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    • "Nonalcoholic fatty liver disease (NAFLD), characterized by an abnormal accumulation of fat in hepatocytes, is recognized as the most prevalent chronic liver disease in the general population [1], and is increasing rapidly in both Western countries and Asian countries such as Korea [2]. NAFLD is well known to be share the common pathophysiological mechanism of insulin resistance with obesity, metabolic syndrome, and type 2 diabetes [3]. "
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    ABSTRACT: Nonalcoholic fatty liver disease (NAFLD) is closely correlated with abnormal accumulation of visceral fat, but the role of skeletal muscle remains unclear. The aim of this study was to elucidate the role of skeletal muscle in development of NAFLD. Among 11,116 subjects (6,242 males), we examined the effects of skeletal muscle mass and visceral fat area (VFA, by bioelectric impedance analysis) on NAFLD using by the fatty liver index (FLI). Of the total subjects (9,565 total, 5,293 males) included, 1,848 were classified as having NALFD (FLI ≥60). Body mass index, lipid profile, fasting plasma glucose, hemoglobin A1c, prevalence of type 2 diabetes (DM), hypertension (HTN), and metabolic syndrome were higher in males than females, but FLI showed no significant difference. The low FLI group showed the lowest VFA and highest skeletal muscle mass of all the groups. Skeletal muscle to visceral fat ratio (SVR) and skeletal muscle index had inverse correlations with FLI, when adjusted for age and gender. In multivariate regression analysis, SVR was negatively associated with FLI. Among SVR quartiles, the highest quartile showed very low risk of NAFLD when adjusted for age, gender, lipid profile, DM, HTN, and high sensitivity C-reactive protein from the lowest quartiles (odds ratio, 0.037; 95% confidence interval, 0.029 to 0.049). Skeletal muscle mass was inversely associated with visceral fat area, and higher skeletal muscle mass may have a beneficial effect in preventing NAFLD. These results suggest that further studies are needed to ameliorate or slow the progression of sarcopenia.
    Diabetes & metabolism journal 08/2013; 37(4):278-85. DOI:10.4093/dmj.2013.37.4.278
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    • "In this respect, the sources that contribute to fatty liver are (i) delivery of dietary fat to the liver (contribution to liver fat ∼5%); (ii) delivery of extrahepatic nonesterified fatty acids (NEFAs) to the liver (contribution to liver fat ∼60%); (iii) the remainder of liver fat accumulation is related to hepatic de novo lipogenesis, which is increased in obese patients [12]. The retention of FAs and TAGs within the hepatocytes that depends on IR and hyperinsulinemia leads to the production of free radicals at a mitochondrial level, capable of inducing lipid peroxidation, cytokine production, and hepatocyte necrosis [13], which may trigger NAFLD progression to the more severe state of NASH [2] [3]. "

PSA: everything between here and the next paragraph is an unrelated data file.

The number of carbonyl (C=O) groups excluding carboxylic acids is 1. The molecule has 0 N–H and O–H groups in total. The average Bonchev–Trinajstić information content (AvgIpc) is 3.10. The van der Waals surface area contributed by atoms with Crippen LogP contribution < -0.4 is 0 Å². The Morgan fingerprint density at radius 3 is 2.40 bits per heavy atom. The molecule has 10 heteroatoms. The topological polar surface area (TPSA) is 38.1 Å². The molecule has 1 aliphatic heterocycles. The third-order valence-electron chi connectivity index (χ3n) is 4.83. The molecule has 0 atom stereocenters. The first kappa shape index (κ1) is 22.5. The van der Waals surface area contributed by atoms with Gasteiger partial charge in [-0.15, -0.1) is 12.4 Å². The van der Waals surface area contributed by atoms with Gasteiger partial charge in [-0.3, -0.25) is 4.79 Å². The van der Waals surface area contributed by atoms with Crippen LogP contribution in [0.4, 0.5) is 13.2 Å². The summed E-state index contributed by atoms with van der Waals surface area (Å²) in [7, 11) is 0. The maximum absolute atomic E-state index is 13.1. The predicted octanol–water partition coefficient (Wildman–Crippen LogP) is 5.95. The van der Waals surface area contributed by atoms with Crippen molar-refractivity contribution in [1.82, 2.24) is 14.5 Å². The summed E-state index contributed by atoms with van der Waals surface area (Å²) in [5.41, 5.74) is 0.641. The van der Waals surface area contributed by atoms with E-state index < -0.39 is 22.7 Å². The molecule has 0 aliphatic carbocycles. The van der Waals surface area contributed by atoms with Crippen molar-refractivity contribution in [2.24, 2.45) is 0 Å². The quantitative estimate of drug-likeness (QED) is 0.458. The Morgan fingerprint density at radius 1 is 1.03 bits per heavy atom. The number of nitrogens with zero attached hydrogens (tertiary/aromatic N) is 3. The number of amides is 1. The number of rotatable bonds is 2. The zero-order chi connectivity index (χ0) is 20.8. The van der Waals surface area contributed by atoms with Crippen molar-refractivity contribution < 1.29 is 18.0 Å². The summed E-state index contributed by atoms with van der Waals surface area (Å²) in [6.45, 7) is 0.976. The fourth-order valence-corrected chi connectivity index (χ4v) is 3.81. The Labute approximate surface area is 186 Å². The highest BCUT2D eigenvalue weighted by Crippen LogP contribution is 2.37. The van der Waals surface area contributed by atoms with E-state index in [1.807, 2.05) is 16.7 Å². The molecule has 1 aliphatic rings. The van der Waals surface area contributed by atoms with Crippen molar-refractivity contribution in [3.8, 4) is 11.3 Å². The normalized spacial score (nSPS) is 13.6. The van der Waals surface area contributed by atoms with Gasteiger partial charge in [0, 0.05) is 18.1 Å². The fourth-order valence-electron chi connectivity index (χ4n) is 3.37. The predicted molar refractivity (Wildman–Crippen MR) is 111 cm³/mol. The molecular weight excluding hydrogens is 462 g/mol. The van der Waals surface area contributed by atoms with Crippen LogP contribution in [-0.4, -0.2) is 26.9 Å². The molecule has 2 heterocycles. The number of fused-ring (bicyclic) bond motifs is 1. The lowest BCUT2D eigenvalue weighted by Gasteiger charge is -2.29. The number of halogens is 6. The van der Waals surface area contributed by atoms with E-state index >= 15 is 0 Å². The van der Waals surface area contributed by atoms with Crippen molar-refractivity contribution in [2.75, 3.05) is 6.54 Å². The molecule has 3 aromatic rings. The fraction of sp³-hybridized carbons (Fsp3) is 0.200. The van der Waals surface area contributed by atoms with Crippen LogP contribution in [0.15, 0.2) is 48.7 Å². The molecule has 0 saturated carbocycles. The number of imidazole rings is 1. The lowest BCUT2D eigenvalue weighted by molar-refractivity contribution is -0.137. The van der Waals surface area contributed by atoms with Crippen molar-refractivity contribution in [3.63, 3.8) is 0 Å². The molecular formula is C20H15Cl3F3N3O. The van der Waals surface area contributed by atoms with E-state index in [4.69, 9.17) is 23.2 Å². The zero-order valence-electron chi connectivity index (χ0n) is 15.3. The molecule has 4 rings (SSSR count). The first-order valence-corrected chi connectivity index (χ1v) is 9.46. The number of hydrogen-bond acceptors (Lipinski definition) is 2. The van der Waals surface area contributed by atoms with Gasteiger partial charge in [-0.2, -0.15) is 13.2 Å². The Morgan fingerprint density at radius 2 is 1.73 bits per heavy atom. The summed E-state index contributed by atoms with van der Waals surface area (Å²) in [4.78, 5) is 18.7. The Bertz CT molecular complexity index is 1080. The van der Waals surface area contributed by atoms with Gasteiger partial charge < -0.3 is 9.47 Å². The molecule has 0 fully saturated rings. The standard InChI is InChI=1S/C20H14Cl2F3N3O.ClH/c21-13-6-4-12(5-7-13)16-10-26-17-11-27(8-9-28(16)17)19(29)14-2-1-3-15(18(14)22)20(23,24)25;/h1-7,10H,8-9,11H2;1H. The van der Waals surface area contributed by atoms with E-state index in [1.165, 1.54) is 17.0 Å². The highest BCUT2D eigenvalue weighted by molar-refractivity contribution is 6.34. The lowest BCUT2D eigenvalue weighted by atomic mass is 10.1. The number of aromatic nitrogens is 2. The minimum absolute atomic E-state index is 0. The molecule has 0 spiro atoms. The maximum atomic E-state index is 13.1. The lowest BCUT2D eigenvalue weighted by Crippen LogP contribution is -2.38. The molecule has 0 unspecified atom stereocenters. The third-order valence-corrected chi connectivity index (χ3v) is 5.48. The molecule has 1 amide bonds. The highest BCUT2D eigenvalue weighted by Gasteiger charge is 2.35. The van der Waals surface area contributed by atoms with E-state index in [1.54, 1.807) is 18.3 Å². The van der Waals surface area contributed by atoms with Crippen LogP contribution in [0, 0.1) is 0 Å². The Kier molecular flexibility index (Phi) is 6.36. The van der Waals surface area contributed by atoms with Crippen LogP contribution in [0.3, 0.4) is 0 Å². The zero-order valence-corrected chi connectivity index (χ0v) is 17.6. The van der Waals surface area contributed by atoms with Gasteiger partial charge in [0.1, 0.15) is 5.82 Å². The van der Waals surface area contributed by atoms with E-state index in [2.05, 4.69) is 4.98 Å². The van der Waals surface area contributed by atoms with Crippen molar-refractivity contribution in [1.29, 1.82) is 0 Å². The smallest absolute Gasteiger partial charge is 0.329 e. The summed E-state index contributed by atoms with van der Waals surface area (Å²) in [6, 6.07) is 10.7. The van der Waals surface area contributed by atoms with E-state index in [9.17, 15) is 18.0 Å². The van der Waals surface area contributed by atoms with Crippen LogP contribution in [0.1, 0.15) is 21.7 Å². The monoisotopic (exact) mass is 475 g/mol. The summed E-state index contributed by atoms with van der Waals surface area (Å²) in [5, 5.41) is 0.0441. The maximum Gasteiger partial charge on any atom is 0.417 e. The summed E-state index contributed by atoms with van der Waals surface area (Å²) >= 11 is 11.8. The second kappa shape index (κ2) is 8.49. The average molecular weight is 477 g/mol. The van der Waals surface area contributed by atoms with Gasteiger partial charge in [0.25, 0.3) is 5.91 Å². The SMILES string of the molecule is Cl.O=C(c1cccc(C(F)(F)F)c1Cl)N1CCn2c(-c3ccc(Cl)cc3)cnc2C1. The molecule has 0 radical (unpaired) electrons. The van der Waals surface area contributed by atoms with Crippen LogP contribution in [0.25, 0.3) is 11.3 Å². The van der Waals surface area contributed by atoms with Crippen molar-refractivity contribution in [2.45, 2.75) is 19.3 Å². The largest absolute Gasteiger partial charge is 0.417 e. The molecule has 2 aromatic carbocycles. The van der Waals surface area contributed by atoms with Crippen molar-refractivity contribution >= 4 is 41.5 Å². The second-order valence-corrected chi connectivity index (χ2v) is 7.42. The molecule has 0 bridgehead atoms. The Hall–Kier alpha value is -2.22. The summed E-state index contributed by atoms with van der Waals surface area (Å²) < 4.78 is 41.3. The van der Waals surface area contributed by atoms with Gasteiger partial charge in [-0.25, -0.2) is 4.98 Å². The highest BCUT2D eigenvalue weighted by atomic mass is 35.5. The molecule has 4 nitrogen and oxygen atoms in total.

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    ABSTRACT: Nonalcoholic fatty liver disease in human obesity is characterized by the multifactorial nature of the underlying pathogenic mechanisms, which include misregulation of PPARs signaling. Liver PPAR-α downregulation with parallel PPAR-γ and SREBP-1c up-regulation may trigger major metabolic disturbances between de novo lipogenesis and fatty acid oxidation favouring the former, in association with the onset of steatosis in obesity-induced oxidative stress and related long-chain polyunsaturated fatty acid n-3 (LCPUFA n-3) depletion, insulin resistance, hypoadiponectinemia, and endoplasmic reticulum stress. Considering that antisteatotic strategies targeting PPAR-α revealed that fibrates have poor effectiveness, thiazolidinediones have weight gain limitations, and dual PPAR-α/γ agonists have safety concerns, supplementation with LCPUFA n-3 appears as a promising alternative, which achieves both significant reduction in liver steatosis scores and a positive anti-inflammatory outcome. This latter aspect is of importance as PPAR-α downregulation associated with LCPUFA n-3 depletion may play a role in increasing the DNA binding capacity of proinflammatory factors, NF-κB and AP-1, thus constituting one of the major mechanisms for the progression of steatosis to steatohepatitis.
    PPAR Research 12/2012; 2012(4):107434. DOI:10.1155/2012/107434 · 1.64 Impact Factor